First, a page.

7

I need to maintain cordial work relationships with people who may talk harshly. They're not necessarily rude. They just speak their mind and expect that I can handle things professionally - fair enough. But I do easily get stressed out or upset over what someone (especially a superior) says to me.

The prevailing advice is "don't take things personally". But when I try to use this mentality, it quickly shows in my outward demeanour. I appear arrogant or aloof. Basically, I try to think "what you're saying doesn't affect me emotionally" but my brain interprets it as "I don't give a [expletive] what you're saying". That is obviously harmful to my image.

If I feign interest, I start to believe the lie and actually become interested - hence feeling hurt when they say something grating.

How can I appear interested and pay attention to what someone is saying while keeping a healthy emotional distance throughout?

  • The meaning of "aloof" is "cool and distant". In other words, maintaining emotional distance just like you intend. – Chan-Ho Suh Sep 9 '15 at 22:08
  • I don't have time right now to make this into an answer, but I read this blog post recently which I think might be helpful - it's somewhat the flip side of what you are saying, but you might find ways to really identify with what is happening. – enderland Sep 9 '15 at 23:12
6

"Take criticism seriously, but not personally. If there is truth of merit in the criticism, try to learn from it. Otherwise, let it roll right off you." - Hillary Rodham Clinton, Living History

When we take things personally we are giving the other person more power over us than they deserve or should ever be allowed to have.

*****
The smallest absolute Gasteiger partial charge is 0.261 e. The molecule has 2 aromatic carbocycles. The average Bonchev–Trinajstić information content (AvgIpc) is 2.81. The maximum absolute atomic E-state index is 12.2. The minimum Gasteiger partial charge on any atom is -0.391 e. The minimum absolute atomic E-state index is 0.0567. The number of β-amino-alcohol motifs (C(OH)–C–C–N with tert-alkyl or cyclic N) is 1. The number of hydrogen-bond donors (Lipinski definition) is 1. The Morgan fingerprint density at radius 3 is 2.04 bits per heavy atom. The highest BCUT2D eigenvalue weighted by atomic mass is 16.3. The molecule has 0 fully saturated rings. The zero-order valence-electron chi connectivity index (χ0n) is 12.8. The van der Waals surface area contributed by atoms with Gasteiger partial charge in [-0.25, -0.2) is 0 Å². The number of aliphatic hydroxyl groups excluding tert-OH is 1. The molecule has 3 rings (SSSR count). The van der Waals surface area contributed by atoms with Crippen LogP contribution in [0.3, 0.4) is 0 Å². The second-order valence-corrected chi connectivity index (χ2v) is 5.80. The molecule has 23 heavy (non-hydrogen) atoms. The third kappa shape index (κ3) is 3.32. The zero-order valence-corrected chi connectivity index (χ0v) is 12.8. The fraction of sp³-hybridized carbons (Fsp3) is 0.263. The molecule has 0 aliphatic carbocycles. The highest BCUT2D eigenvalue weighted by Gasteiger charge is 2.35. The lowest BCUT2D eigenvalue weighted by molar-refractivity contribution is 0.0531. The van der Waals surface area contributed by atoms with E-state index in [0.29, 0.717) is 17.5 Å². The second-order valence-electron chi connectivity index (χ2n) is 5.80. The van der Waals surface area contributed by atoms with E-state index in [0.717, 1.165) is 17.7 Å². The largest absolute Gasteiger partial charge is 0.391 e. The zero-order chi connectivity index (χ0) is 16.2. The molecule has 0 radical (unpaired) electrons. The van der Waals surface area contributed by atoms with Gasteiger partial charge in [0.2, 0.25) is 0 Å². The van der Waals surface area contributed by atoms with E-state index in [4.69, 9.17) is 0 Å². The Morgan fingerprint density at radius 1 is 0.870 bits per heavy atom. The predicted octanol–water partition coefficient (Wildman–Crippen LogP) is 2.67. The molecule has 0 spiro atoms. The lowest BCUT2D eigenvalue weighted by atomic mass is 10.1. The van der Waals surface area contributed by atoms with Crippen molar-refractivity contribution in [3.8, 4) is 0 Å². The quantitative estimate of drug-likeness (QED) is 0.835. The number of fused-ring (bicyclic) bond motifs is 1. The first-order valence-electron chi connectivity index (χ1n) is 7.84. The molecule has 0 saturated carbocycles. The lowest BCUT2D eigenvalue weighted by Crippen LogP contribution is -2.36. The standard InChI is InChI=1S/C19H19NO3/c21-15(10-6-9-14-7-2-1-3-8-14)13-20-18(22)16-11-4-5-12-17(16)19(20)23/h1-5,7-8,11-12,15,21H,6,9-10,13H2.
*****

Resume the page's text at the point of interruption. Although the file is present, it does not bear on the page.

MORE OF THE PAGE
Here are some tips that might help you:

1) Give the benefit of doubt. Don't assume someone is directing some form of ag-gression towards you, when they could be just joking or having a bad day. Your in-stinct may be to react emotionally, but pause for a second.

2) Refocus your attention. When you take things personally, you shift your attention from what someone said or did to how you feel. Unless you move on, you'll ruminate on the negative feeling and amplify it.

3) Remind yourself that you don't need anyone's approval. If someone isn't happy with you, it doesn't mean you've done something wrong.

4) Speak up. Let the person know how you feel. They might not realize how hurtful or aggressive they seem and how it is affecting you.

5) Stop taking compliments personally, too. If you base your self-worth on how often people compliment you, then you're allowing others to decide how you feel about yourself.

(Source of above points)

  • I would like to add the following: Before you say what you want to say. Count to 5. If you still want to say it. Wait another 3. If you still want to say it. Say it. – Frank FYC Sep 10 '15 at 19:30